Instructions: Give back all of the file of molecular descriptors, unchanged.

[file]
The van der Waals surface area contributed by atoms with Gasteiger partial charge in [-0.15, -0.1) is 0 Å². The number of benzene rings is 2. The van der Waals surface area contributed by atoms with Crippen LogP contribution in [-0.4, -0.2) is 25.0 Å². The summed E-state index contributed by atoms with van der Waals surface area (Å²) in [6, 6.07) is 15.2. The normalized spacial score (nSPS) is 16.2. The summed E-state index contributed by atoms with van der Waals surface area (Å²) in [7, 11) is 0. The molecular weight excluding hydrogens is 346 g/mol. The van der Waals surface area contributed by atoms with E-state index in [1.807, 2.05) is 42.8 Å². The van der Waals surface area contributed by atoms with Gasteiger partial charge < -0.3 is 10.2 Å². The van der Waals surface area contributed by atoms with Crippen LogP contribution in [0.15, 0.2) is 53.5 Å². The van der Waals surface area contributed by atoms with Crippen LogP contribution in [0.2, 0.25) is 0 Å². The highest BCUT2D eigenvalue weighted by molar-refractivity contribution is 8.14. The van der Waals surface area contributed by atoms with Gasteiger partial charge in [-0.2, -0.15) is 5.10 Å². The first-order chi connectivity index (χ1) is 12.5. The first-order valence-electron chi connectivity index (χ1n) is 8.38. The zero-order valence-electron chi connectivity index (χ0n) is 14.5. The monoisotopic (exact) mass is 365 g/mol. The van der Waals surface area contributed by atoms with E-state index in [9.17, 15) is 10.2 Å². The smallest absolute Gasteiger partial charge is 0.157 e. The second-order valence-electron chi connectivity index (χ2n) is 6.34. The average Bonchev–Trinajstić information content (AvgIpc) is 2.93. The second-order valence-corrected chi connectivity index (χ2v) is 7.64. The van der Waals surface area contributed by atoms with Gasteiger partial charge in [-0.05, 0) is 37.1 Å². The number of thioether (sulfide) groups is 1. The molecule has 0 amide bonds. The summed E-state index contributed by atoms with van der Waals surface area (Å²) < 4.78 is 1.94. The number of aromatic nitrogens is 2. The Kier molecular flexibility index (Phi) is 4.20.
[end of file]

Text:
The van der Waals surface area contributed by atoms with Gasteiger partial charge in [-0.15, -0.1) is 0 Å². The number of benzene rings is 2. The van der Waals surface area contributed by atoms with Crippen LogP contribution in [-0.4, -0.2) is 25.0 Å². The summed E-state index contributed by atoms with van der Waals surface area (Å²) in [6, 6.07) is 15.2. The normalized spacial score (nSPS) is 16.2. The summed E-state index contributed by atoms with van der Waals surface area (Å²) in [7, 11) is 0. The molecular weight excluding hydrogens is 346 g/mol. The van der Waals surface area contributed by atoms with E-state index in [1.807, 2.05) is 42.8 Å². The van der Waals surface area contributed by atoms with Gasteiger partial charge < -0.3 is 10.2 Å². The van der Waals surface area contributed by atoms with Crippen LogP contribution in [0.15, 0.2) is 53.5 Å². The van der Waals surface area contributed by atoms with Crippen LogP contribution in [0.2, 0.25) is 0 Å². The highest BCUT2D eigenvalue weighted by molar-refractivity contribution is 8.14. The van der Waals surface area contributed by atoms with Gasteiger partial charge in [-0.2, -0.15) is 5.10 Å². The first-order chi connectivity index (χ1) is 12.5. The first-order valence-electron chi connectivity index (χ1n) is 8.38. The zero-order valence-electron chi connectivity index (χ0n) is 14.5. The monoisotopic (exact) mass is 365 g/mol. The van der Waals surface area contributed by atoms with E-state index in [9.17, 15) is 10.2 Å². The smallest absolute Gasteiger partial charge is 0.157 e. The second-order valence-electron chi connectivity index (χ2n) is 6.34. The average Bonchev–Trinajstić information content (AvgIpc) is 2.93. The second-order valence-corrected chi connectivity index (χ2v) is 7.64. The van der Waals surface area contributed by atoms with Gasteiger partial charge in [-0.05, 0) is 37.1 Å². The number of thioether (sulfide) groups is 1. The molecule has 0 amide bonds. The summed E-state index contributed by atoms with van der Waals surface area (Å²) < 4.78 is 1.94. The number of aromatic nitrogens is 2. The Kier molecular flexibility index (Phi) is 4.20.